Recently published statistics show that the top-grossing medication in the U.S. for 2013 was the antipsychotic Abilify (aripiprazole) with over $6 billion in sales, narrowly beating out the previous few years’ winner, Nexium.
The past decade’s dominating pharmaceuticals have been Lipitor (atorvastatin) for high cholesterol and Nexium (esomeprazole) for acid reflux. Nexium was preceded at the top by Prilosec (omeprazole), and before that we had Pepcid (famotidine) and Zantac (ranitidine) somewhere near the top of the sales data.
A country’s medicine cabinets tell us something about its culture and its predominant issues.
From the late 1960’s to the early 1980’s the tranquilizer Valium (diazepam) was the top grossing drug. The 1965 US sales volume of tranquilizers was somewhere around 166 million prescriptions or 14% of all prescriptions filled in this country. Both “uppers” and “downers” were subjects of the 1966 best seller “Valley of the Dolls”. Valium rose to the top after the previous few years’ blockbuster tranquilizer Miltown (meprobamate) proved to have significant toxicity risks.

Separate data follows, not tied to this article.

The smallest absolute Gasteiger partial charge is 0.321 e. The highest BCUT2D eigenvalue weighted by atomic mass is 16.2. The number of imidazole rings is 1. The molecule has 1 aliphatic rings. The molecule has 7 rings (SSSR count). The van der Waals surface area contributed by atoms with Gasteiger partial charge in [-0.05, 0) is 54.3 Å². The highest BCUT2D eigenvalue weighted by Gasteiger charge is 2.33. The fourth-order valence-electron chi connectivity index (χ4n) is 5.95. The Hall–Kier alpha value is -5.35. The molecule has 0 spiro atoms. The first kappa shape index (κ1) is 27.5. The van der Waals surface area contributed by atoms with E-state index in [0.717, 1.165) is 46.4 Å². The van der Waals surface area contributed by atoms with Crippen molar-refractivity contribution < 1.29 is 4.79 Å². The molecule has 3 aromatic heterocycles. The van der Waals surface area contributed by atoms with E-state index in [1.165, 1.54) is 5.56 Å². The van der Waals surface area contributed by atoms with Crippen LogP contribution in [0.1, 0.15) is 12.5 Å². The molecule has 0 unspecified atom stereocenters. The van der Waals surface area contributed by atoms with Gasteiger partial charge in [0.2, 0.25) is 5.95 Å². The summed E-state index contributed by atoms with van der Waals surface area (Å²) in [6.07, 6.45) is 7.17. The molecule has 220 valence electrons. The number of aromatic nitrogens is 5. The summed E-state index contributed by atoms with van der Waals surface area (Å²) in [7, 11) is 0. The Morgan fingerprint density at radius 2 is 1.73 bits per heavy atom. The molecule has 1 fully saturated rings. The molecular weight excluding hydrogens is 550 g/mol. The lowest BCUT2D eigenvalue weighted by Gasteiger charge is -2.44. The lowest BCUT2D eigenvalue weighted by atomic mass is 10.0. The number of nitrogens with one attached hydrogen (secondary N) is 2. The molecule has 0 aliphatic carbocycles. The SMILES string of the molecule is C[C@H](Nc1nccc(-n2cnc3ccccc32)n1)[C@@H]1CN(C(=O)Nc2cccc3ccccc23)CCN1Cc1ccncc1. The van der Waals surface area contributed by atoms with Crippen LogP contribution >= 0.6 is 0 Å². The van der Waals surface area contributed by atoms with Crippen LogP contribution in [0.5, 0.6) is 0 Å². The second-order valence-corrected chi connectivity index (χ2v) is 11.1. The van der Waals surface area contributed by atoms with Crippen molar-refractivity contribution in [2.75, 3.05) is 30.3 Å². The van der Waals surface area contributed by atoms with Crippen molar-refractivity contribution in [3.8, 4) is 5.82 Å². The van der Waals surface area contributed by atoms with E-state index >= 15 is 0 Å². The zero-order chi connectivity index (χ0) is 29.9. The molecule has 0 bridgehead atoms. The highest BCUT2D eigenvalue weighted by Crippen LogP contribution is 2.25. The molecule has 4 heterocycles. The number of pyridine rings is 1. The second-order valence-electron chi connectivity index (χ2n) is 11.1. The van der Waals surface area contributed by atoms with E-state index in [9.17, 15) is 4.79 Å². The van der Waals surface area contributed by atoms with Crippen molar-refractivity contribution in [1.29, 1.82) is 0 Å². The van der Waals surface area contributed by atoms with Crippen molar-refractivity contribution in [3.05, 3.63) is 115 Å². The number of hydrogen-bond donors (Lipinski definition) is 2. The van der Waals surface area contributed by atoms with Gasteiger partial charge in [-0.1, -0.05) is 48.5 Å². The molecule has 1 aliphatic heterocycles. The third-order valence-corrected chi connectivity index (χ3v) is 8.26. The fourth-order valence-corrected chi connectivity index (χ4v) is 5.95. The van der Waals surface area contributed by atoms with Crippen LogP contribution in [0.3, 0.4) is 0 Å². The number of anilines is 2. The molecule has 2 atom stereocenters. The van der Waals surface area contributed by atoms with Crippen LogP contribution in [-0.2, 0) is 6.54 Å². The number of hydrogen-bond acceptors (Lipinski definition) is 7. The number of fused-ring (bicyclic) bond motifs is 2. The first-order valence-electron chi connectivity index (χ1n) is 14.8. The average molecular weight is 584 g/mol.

So, this country has gone from treating nervousness and suppressed emotions to heartburn and high cholesterol, the latter two sometimes self-inflicted through dietary indiscretion, and now back to psychiatric conditions like schizophrenia. True, there are other, “softer” indications for Abilify – bipolar disorder, treatment resistant depression and for chemical restraining of aggressive individuals, even children.
One cannot help but stop and reflect on this pharmaceutical sales phenomenon.
The postwar years, although portrayed in media as a time of health care advances, optimism and prosperity, were years of great anxiety. My own observation is that many of my patients and acquaintances who were children during World War II lack the emotional imperturbability of those whose childhood fell in the 1930’s, born in the early to mid 1920’s.
The 1950’s and 60’s were times of change, when traditions were lost and values challenged. They were years of optimism on one hand and of a beginning intolerance on the other hand for ailments our forbears viewed as part of life on this earth.